The original character of the ancient monastic troglodyte habitats is still visible. The monastic architecture and the agricultural habitats of the Valley have not yet been modified or altered by substitution interventions. In addition, they have not been hampered by activities incompatible with the spirit of the place. Over time, some sites have lost certain of their characteristic elements such as frescoes or structures. The global authenticity of the Christian vestiges is consequently vulnerable. The Forest of the Cedars of God has maintained its authenticity as related to the survival of its trees.
Protection and management requirements (2009)
The Qadisha Holy Valley is protected by Ministerial Orders 13/1995 and 60/1997 enacted by the Ministry of Culture, by Order 151/95 enacted by the Ministry of the Environment, and by the Antiquities Law 166/1933. A new town and building plan has been approved. Currently, the Directorate General of Antiquities (DGA) and the Ministry of the Environment are the official responsible organisms of the property. The COSAQ, the body comprising the land owners (Maronite Patriarchate, religious orders etc.), the regional municipalities and private associations, take care of the management of the property. Two coordination commissions, administrative and scientific, should be created to assist in the management of the property and this included in the framework of the management plan submitted to the World Heritage Centre at the time of inscription. This management plan was updated in 2007-2008. The creation of a Regional Park and the development of a detailed management plan to ensure the integrity and authenticity of the property is recommended by the World Heritage Committee. A programme of interventions will enable, among others, the implementation of work on the built heritage, improvement of the road network and that concerned with excursions, strengthen security and control in the Valley, support ecological tourism and biological agriculture, written studies and creation of databases.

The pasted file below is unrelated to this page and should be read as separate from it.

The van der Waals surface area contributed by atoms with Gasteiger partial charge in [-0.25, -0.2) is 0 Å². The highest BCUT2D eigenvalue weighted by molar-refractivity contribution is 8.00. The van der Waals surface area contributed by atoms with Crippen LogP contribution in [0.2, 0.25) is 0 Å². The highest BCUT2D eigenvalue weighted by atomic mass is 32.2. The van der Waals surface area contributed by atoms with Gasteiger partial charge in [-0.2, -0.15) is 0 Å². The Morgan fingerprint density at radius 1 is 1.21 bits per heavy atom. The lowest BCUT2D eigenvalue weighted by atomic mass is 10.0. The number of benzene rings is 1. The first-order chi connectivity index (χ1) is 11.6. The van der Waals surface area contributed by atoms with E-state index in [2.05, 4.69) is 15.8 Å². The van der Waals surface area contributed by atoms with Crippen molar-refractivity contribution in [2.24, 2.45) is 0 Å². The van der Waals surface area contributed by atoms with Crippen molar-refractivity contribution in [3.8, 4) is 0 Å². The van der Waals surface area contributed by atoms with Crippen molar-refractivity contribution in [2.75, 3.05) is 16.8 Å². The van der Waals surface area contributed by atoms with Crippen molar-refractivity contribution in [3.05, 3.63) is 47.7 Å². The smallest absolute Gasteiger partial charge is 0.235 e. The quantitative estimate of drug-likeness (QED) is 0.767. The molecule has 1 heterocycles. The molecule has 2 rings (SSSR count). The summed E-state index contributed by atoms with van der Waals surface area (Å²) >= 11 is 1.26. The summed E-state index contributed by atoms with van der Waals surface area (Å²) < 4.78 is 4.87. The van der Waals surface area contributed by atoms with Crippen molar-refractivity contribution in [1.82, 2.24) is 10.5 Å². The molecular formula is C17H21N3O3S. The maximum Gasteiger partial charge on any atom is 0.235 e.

The area of the Cedars is considered a national natural site and is subject to the following protection texts: Law 8/7/1939 concerning landscapes and natural sites in Lebanon; Decree NI434 of 28/3/1942 that indicates the geographical boundaries and standards of the Cedar Region; Decree K/836 of 9/1/1950 concerning the organization and development of the Cedar Region; Decree 52 of 7/11/2005 concerning the organization and development of the Cedar Region; Decree Law 558 of 24/7/1996 concerning the protection of the forest of Lebanon under the aegis of the Ministry of Agriculture. The protection of this site is ensured by the joint action of the Maronite Patriarchate, the Municipality of Bcharré, the Lebanese army and the Committee of the Friends of the Cedar Forest. The Ministry of Agriculture and the DGA are the official managers responsible of the property. The Committee of the Friends of the Cedar Forest manages the Forest in accordance with an Action Plan. Some protection measures must be envisaged, notably to clear the areas around the Forest and the removal to a more appropriate area of the souvenir kiosks. A continuous ecological recording is indispensable to ensure monitoring and control.